Almost a year after protestors took over Metro Hall for the homeless, the City has opened it up voluntarily.
In the midst of bone-chilling winter weather, the City has opened the rotunda at Metro Hall, a municipal building at 55 John Street, as a warming centre for Toronto’s homeless population. City staff are calling this a “pilot project” to supplement existing emergency shelters and drop-ins across Toronto.
Pat Anderson of the City’s Shelter, Support and Housing Administration Division confirmed in a phone interview that 21 people used the facility last night. She told us the warming centre is meant to provide relief, not to operate as other City shelters do. “There are no cots,” Anderson said. “If somebody wants an emergency bed, our staff are there to provide a referral.” Anderson also said this was the first time that SSHA had opened its own warming centre.
Last March during similarly extreme cold weather, members of the Ontario Coalition Against Poverty staged a demonstration at Metro Hall and demanded it be opened up to the homeless to ease high shelter occupancy rates. Police arrested and ticketed dozens of protestors that evening, but OCAP and other housing advocates maintained pressure for additional relief spaces.
OCAP member Liisa Schofield hailed the centre as an acknowledgement of the needs of homeless residents. “It’s not everything we need, but it’s a really important victory,” said Schofield during a phone interview. She was, however, disappointed that City officials did not issue a press release on the opening of the warming centre until this morning. “It’s something they should announce and congratulate themselves for,” Schofield said.
The City continues to deal with high occupancy rates in its emergency shelters; the opening of Metro Hall was one of several relief measures City staff put forward at the December meeting of the Community Development and Recreation Committee.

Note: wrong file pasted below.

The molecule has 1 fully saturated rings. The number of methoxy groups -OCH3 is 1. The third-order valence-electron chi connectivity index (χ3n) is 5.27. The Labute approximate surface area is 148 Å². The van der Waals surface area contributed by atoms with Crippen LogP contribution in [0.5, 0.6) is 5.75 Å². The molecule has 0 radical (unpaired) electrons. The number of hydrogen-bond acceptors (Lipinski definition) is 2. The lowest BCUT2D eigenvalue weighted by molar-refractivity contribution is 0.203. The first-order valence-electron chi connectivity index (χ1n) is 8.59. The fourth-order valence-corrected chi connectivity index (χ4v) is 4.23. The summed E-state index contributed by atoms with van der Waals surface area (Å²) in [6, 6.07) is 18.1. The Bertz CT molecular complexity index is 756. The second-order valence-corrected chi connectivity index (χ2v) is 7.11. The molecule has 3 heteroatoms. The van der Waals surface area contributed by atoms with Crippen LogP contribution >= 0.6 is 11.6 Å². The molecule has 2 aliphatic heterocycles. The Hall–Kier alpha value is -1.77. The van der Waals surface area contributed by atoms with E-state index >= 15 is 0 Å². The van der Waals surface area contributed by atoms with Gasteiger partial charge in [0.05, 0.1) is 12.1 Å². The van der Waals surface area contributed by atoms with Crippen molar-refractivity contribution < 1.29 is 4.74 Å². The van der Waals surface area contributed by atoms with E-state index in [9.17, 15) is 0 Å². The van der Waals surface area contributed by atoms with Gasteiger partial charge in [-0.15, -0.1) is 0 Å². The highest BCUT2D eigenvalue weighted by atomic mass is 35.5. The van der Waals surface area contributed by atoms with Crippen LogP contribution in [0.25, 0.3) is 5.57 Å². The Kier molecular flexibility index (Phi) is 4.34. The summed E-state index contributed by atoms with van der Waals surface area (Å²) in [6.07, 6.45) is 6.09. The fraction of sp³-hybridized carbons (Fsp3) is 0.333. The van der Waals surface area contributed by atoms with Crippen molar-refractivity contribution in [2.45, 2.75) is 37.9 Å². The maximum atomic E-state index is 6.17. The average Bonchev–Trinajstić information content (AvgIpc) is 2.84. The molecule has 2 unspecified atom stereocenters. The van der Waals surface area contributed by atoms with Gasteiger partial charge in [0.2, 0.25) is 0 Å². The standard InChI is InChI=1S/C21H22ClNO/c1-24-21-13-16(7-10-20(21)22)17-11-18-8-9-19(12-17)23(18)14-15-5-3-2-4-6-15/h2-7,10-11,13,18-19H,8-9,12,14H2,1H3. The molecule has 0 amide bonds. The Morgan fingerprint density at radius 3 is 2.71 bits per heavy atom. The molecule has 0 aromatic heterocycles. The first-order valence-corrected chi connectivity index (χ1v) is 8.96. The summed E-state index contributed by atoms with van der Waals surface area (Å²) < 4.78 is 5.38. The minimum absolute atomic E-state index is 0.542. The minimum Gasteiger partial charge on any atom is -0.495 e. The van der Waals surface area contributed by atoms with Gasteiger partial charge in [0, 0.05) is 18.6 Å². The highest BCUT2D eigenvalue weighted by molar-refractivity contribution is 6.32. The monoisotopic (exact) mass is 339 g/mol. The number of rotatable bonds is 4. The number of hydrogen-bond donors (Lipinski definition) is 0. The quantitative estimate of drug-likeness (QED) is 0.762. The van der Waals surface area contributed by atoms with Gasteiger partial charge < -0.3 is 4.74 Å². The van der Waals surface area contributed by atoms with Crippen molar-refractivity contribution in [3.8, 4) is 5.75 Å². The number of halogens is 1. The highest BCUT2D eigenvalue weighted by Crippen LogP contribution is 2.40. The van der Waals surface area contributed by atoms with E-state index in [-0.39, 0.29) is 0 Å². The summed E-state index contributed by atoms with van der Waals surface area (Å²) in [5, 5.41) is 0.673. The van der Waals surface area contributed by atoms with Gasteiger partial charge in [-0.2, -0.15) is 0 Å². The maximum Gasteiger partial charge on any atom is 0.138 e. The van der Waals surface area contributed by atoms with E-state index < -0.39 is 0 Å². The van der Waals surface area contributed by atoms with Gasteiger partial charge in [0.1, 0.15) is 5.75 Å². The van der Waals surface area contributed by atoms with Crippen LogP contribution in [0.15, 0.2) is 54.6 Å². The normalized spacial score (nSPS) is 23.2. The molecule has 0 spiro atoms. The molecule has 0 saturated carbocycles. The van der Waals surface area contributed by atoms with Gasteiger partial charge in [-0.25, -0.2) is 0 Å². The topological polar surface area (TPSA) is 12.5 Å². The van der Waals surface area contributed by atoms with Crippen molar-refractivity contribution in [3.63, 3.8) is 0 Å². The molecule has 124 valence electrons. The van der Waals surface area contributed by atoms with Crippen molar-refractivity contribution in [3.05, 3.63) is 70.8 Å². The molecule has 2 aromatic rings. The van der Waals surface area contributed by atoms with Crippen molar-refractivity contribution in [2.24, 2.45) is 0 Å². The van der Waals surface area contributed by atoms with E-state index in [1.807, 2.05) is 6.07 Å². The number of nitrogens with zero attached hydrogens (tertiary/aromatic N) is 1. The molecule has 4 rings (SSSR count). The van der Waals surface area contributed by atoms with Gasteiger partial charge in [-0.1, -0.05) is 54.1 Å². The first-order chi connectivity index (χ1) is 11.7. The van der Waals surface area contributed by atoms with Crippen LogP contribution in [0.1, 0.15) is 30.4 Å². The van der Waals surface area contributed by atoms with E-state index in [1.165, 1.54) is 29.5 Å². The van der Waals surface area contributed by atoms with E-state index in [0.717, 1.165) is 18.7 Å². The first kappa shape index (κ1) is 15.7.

In the absence of a formal announcement from the City, councillor Kristyn Wong-Tam (Ward 27, Toronto Centre–Rosedale) turned to social media and her own website to spread the news. “Considering it’s the first time we’ve opened up Metro Hall in this capacity, we could have done more,” Wong-Tam told us this morning. “I imagine [attendance] could have been higher if more people knew the facility existed.”
Wong-Tam also said that “there is once again no information from the mayor’s office on support for homeless people.” She was extremely critical of mayor Rob Ford in late 2012 for failing to communicate emergency plans for the homeless during severe weather. Ford tweeted an announcement about the warming centre this morning—Metro Hall was opened up yesterday at around 3 p.m.
Metro Hall will remain open around the clock for as long as the City’s official Extreme Cold Weather Alert is in effect. It will be re-activated during any future cold weather alerts this winter. Anderson told us the City will assess the value of the service at the end of the winter season.